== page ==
Sleep less deeply and wake up more often during the
Have more trouble adjusting to changes in sleeping
conditions, such as a different bed.
Have changes in their sleep
cycle. Older adults spend less time in the most restful stages of sleep.
It's common for older adults to sleep less deeply and for less
time than they did earlier in life. But these normal changes in the sleep
patterns of older adults do not mean that the sleep they get is enough.
Those first strands of gray hair are a sign of the inevitable. We’re getting older and our bodies are changing. We may grow a little rounder around the waistline, or wake in the night, or feel a little stiffer in the morning. Yet while we adapt to new realities, we shouldn’t discount every symptom as just further evidence of aging.
How do you know when to ignore your body’s lapses or when to seek medical advice? What’s normal aging, and what’s not?
“Aging, in and of itself, is a subtle, quiet process,”...
Routine poor-quality sleep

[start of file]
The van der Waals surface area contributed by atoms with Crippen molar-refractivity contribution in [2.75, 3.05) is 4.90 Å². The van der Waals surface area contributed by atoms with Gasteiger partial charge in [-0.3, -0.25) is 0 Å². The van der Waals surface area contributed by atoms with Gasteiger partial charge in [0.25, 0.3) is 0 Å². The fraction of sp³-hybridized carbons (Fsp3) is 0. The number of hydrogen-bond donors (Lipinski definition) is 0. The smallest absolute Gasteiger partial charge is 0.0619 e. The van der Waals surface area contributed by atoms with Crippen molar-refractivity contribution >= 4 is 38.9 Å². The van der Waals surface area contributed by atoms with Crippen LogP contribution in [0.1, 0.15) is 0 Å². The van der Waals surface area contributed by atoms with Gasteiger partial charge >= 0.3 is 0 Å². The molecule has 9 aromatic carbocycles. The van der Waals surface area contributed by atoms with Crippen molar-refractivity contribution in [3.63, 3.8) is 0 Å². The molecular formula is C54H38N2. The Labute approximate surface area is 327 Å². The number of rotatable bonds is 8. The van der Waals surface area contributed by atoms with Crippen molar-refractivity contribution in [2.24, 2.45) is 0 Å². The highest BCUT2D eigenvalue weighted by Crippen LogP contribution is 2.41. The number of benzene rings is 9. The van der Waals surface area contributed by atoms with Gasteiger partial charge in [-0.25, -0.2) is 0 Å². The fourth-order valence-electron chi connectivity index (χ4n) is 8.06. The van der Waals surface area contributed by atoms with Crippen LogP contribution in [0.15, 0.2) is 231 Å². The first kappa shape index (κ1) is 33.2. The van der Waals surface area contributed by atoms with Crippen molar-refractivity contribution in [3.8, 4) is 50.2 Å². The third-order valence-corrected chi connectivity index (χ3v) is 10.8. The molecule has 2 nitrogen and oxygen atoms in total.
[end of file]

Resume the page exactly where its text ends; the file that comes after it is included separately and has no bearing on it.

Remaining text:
caused by health problems, medicine use, and stress from major life changes can
lead to chronic sleep problems at any age. This may increase the risk of
serious health problems, such as
depression. But few older adults get, or try to get,
treatment for sleep problems. If you are an older adult and have trouble
sleeping, talk to your doctor about what you can do to improve your
If you care for an older adult who isn't sleeping well, you
might encourage him or her to try the above tips for improving sleep.
taking sleep medicines only now and then or only for a short time. They are not
the first choice for treating chronic insomnia. This advice about medicines
applies to everyone, but especially to older adults. Anyone can become dependent on sleep medicines, and these medicines can affect how
well older people think during and after long-term use.1
In this article
This information is produced and provided by the National
Institute (NCI). The information in this topic may have changed since it was written. For the most current information, contact the National
Institute via the Internet web site at http://
.gov or call 1-800-4-CANCER.
WebMD Medical Reference from Healthwise
November 18, 2013
This information is not intended to replace the advice of a doctor.
Healthwise disclaims any liability for the decisions you make based on this